DIRECTOR: Jalmari Helander LEAD CAST: Samuel L. Jackson, Onni Tommila, Ray Stevenson, Victor Garber, Mehmet Kurtulus, Ted Levine, Jorma Tommila, Risto Salmi, Felicity Huffman, Jim Broadbent SCREENWRITER: Jalmari Helander PRODUCER: Will Clarke, Petri Jokiranta, Andy Mayson, Jens Meurer EDITOR: Iikka Hesse MUSICAL DIRECTOR: Juri Seppä, Miska Seppä GENRE: Action, Adventure CINEMATOGRAPHER: Mika Orasmaa DISTRIBUTOR: Europa Corp. LOCATION: Germany RUNNING TIME: 110 minutes
TECHNICAL ASSESSMENT: 3.5
MORAL ASSESSMENT: 3.5
MTRCB RATING: PG 13
CINEMA RATING: PG 13
Finn Oskari (Onni Tommila) faces what every Finnish boy dreams of on the eve of his 13th birthday: to prove himself a man by surviving a day and a night in the wilds, catch game, and do his father proud. It doesn’t matter if he can barely bend his bowstring, let alone hunt for deer on his own. Meanwhile, Moore (Samuel L. Jackson), the President of the United States of America is on his way to a G-8 summit meet when Air Force One is suddenly attacked by missiles. He is promptly ensured safety through the escape pod by Morris (Ray Stevenson), head security officer, before the plane crashes on to the forest floor where Oskari is. The young boy finds the President and drags him along his solitary pursuit only to discover that Moore is being hunted by a psychopath with the help of his trusted security aid. Will Oskari prove himself and bag the biggest game of all?
Big Game opens with a spectacular and breathtaking sweep of what is supposed to be Finnish mountains and woods (it’s actually Bavaria, Germany). The awesome opening sequence alone makes your movie ticket worth it. There is great chemistry between young Onni Tommila and Samuel L. Jackson who both wear their characters with a delightful and solid performance. The action sequences are well choreographed and the musical score heightens the thrill of the adventure. Some parts are ridiculous but the dialogue has wit and it has lots of fun. Plot holes and the war room scenes leave much to be desired. In spite of its flaws, Big Game is a great package of adventure, humor, and ingenuity that somehow works and manages to inject real inspiration without being preachy.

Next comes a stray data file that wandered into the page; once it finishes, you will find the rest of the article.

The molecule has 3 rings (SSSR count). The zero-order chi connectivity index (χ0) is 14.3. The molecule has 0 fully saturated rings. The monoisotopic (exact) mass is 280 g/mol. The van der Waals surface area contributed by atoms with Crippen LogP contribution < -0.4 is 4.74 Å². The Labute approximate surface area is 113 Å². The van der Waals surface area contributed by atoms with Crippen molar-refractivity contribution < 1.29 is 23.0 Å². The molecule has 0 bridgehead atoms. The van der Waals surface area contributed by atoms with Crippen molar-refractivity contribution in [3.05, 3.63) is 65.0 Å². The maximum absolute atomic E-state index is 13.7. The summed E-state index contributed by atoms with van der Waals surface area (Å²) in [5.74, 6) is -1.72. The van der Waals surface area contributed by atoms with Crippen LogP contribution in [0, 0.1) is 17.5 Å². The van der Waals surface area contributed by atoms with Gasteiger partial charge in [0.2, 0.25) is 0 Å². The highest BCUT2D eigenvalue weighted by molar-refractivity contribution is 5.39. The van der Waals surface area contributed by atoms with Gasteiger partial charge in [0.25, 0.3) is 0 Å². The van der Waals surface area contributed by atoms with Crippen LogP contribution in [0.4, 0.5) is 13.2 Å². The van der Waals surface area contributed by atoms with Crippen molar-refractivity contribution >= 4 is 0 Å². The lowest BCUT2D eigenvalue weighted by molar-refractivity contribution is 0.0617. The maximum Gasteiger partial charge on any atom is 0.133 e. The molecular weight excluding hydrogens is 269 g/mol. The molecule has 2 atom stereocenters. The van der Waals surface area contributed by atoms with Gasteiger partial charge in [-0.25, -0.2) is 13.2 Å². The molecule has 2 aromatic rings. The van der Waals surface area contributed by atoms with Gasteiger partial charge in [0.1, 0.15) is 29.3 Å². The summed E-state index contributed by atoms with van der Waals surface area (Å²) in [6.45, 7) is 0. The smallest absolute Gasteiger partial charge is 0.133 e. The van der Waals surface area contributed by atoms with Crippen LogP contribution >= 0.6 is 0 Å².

Big Game actually parodies current conceptions of what it means to be a man. It presents a bumbling president, a rich psychopath, a corrupt secret agent, an incompetent intelligence team, a well-meaning but unenlightened father, and a male community whose criterion for manhood is survival in the wild and a trophy kill. Instead the film shows man’s greatness in the capacity to forget himself and his pursuits in order to help another human being in need. When he surrenders posturing to getting his hands dirty, and valiantly defies any thought for self-preservation to save another, then he becomes a man.
There’s one poignant scene in the wilds when Oskari weeps not because his father made sure he’d be successful. He realizes that even his own father did not believe in him. He throws caution to the wind, and stands up to the challenge surprising even himself. As always, the temptation is to strive and struggle for power, possessions, prestige and position. Big Game teaches us, without any allusion to God or Jesus, the true measure of a man: “Whoever wishes to become great among you shall be your servant, and whoever wishes to be first among you shall be your slave; just as the Son of Man did not come to be served, but to serve, and to give His life as ransom for many.”